For Cecil Rivers and his son Grayson, it all started with a chicken bone.

For Terry Rennert, it was a discarded object from a junkyard.

The Greater Hartford Mini Maker Faire featured 48 exhibits and drew 1,500 people.
The Greater Hartford Mini Maker Faire featured 48 exhibits and drew 1,500 people.

And Steve Longpre discovered an interest in additive manufacturing and 3-D printing after learning about it five years ago.

What ties these people together is their love for making.

All three put their inventions and innovations on display Oct. 3 at the first-ever Greater Hartford Mini Maker Faire at Tunxis Community College.

More than 1,500 people of all ages walked through the 48 exhibits on a rainy afternoon.

Attendees were able to make their own creations at several interactive exhibits, including 3-D scanning, rocket building, upcycling, LEGO model-building, and more.

The Mini Maker Faire put a spotlight on the ingenuity and craftsmanship of Connecticut makers.

Called the “Greatest Show (and Tell) on Earth,” community-based Maker Faires are taking place all over the world. The maker movement, now a decade old, uses invention and innovation to inspire creativity.

At the Greater Hartford Mini Maker Faire, the end result ranged from robotics to chicken bone dinosaurs to prosthetics made with 3-D printers.

In many cases, it was the younger exhibitors teaching the adults a thing or two. High school students demonstrated and explained robotics, while college engineering students adapted mobile toys for kids with disabilities.

Visitors were fascinated by many of the 3-D printing exhibits, including one where 3-D scans of heads were turned into models. Another popular exhibit focused on arduino board building.

“Maker Faires are sparking renewed interest all over the world in the joy of making things for fun and to meet needs,” says Karen Wosczyna-Birch, executive director of Connecticut’s College of Technology and the Regional Center for Next Generation Manufacturing.

RCNGM sponsored the Maker Faire with funding from the National Science Foundation.

“The goal of the Greater Hartford Mini Maker Faire was to introduce the community to these incredible makers and inspire others to go home and start thinking like a maker,” she said.

“The event allowed the community to participate in something truly magical,” said Andrea Comer, executive director of the CBIA Education & Workforce Partnership.

Jenna Roberts and Kyler Vensel from the Wolcott High School Robotics Team visit the Stanley Black & Decker exhibit.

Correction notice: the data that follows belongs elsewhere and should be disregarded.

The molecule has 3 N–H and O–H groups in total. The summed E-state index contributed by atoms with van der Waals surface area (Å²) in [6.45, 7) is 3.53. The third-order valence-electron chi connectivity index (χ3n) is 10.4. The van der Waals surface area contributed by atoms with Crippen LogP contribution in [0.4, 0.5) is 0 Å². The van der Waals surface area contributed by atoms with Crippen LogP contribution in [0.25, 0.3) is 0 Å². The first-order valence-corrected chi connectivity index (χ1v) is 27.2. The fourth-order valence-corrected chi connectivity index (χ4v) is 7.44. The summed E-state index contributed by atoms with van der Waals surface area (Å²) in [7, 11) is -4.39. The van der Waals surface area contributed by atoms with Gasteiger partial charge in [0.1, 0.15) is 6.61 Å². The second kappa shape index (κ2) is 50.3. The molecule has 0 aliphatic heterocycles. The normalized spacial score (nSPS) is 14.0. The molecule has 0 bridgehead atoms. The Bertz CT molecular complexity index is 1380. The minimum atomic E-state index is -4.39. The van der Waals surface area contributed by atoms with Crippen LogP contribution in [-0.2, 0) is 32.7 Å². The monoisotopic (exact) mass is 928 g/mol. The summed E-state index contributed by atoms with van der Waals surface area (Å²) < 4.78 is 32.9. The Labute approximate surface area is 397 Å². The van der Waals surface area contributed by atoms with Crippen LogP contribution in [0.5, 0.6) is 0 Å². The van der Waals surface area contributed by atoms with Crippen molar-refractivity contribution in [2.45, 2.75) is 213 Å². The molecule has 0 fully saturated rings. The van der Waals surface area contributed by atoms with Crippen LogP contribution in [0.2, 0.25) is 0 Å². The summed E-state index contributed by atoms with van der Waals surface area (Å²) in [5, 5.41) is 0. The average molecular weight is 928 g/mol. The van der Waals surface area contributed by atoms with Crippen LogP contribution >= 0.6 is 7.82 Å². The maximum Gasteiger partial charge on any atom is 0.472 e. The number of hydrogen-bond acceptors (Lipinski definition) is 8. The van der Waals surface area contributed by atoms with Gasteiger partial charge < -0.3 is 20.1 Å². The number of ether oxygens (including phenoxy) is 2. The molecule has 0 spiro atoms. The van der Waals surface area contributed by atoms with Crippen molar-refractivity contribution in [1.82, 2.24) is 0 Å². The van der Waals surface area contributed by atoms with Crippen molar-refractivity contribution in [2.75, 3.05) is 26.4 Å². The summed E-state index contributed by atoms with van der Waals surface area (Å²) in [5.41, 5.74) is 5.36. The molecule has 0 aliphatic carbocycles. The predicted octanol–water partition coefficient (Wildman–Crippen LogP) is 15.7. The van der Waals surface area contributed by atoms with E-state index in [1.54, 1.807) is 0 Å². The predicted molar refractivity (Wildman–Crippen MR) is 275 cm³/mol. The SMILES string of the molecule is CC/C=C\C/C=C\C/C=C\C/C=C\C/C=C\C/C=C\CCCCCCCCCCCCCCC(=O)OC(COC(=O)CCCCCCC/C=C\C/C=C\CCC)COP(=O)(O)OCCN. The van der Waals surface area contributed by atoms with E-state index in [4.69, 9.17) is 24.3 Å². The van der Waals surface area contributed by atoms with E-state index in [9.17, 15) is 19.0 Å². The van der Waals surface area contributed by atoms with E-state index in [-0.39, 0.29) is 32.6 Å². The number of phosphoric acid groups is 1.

Jenna Roberts and Kyler Vensel from the Wolcott High School Robotics Team visit the Stanley Black & Decker exhibit.

“It’s adults, kids, businesses, schools—everyone coming together to inspire and to create. It brings STEM and manufacturing to an entirely new level, and that’s really cool to see.”

And these makers will tell you that it’s not just about creating the biggest and best invention.

“I feel a maker is anyone that uses basic human curiosity to solve problems, create art, and have fun with technology,” said Cecil Rivers who, with his son Grayson, recreates prehistoric skeletons using chicken bones.

“That means my aunt knitting scarves and skullcaps, or my son and me building models of dinosaurs, or a person brewing beer in their kitchen, are all considered makers.”

“Making satisfies my curiosity,” said Terry Rennert, who builds robots out of discarded metals.

“It challenges me to learn something new; it allows me to share and shape. I encounter difficulties and need to figure out how to solve problems. It’s as much about the process of making as it is about what you make.”

This year’s Greater Hartford Maker Faire was the first of its kind, and if the crowd was any indication of the interest in and passion for making, it will be the first of many such events.

Corporate sponsors of the Greater Hartford Mini Maker Faire were Legrand, Stanley Black & Decker, LEGO Systems, Inc., and TRUMPF. CBIA produced the event on behalf of RCNGM.

Manufacturing Day

Mary Fitzgerald, president of Mystic-based Acme Wire Products Company Inc., gives Grasso Tech students a tour of her facility.
Mary Fitzgerald, president of Mystic-based Acme Wire Products Company Inc., gives Grasso Tech students a tour of her facility.

Produced in part by the National Association of Manufacturers, Manufacturing Day showcases modern manufacturing, introducing students, government officials, and other community stakeholders to the wonderful world of manufacturing and its enormous economic impact

The day before the Maker Faire, manufacturers across the country opened their doors and hosted tours to celebrate Manufacturing Day 2015.

Several Connecticut manufacturers and CBIA members participated in the celebration. They included:

  • Acme Wire Products, Stonington
  • Alcoa, Winsted & Branford
  • Barnes Group, Bristol
  • Bauer Inc., Bristol
  • Bead Electronics, Milford
  • Dymotek, Ellington
  • East Coast Lightning Equipment, Winchester
  • Marion Manufacturing, Cheshire
  • Pegasus Manufacturing, Middletown
  • Sikorsky Aircraft, Stratford
  • TRUMPF Inc., Farmington